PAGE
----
During Dia de los Muertos, marigolds are used to lure the spirits of deceased loved ones to altars dedicated to them. | Celina Oseguera/Mustang News

The MultiCultural Center and Movimiento Estudiantil Xicano de Aztlán (MEXA) will hold a Dia de los Muertos (Day of the Dead) celebration this Friday, Nov. 4, starting at 5 p.m. in the UU Plaza. The event will feature altars, aztec dancers, face painting, and craft booths. Desserts and traditional drinks will be served.

Jose Leon, lead coordinator of the MultiCultural Center, said groups like MEXA want to share their Latinx culture with the rest of campus.

“What really separates this year from previous years is the broader student participation,” Leon said. “We want to make sure there’s a focus on educating the general campus on the practice of and history of Dia de los Muertos.”

Dia de los Muertos is a Latin American holiday dedicated to remembering and celebrating the lives of those who are deceased. Contrary to its name, Dia de los Muertos is actually celebrated over multiple days, traditionally from Oct. 31-November 2.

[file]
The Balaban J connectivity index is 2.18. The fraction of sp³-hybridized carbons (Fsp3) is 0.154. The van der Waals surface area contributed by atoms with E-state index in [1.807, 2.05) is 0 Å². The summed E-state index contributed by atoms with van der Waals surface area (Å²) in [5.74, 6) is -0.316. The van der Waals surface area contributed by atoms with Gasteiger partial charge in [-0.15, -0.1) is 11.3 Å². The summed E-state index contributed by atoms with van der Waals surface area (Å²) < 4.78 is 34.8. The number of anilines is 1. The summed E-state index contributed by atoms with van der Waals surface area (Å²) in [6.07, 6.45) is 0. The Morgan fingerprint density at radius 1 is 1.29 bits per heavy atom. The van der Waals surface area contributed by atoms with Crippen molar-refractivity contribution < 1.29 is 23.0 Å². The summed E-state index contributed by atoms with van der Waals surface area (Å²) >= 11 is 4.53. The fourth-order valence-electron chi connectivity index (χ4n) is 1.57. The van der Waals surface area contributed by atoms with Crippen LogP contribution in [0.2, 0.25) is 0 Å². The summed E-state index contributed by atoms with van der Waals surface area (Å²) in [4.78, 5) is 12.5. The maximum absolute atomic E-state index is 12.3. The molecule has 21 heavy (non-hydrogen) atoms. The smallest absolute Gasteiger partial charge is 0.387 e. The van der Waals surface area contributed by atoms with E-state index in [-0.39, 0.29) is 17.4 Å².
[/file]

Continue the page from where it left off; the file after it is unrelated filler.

There have already been two events held in celebration at Cal Poly: a calavera workshop and a skull face painting workshop.

Calaveras are human skulls made out of sugar that are meant to represent deceased ancestors, according to Leon. The face painting ritual, on the other hand, developed out of indigenous mask making.

“When someone paints half of their face, it’s meant to symbolize inching towards death, but not in a negative way,” Leon said. “Dia de los Muertos is a holiday meant to celebrate and honor individuals that have died, but helped get you to where you are today.”

Events like the Dia de los Muertos celebration help give Latinx students a sense of belonging while also building a sense of community on campus, Leon said.

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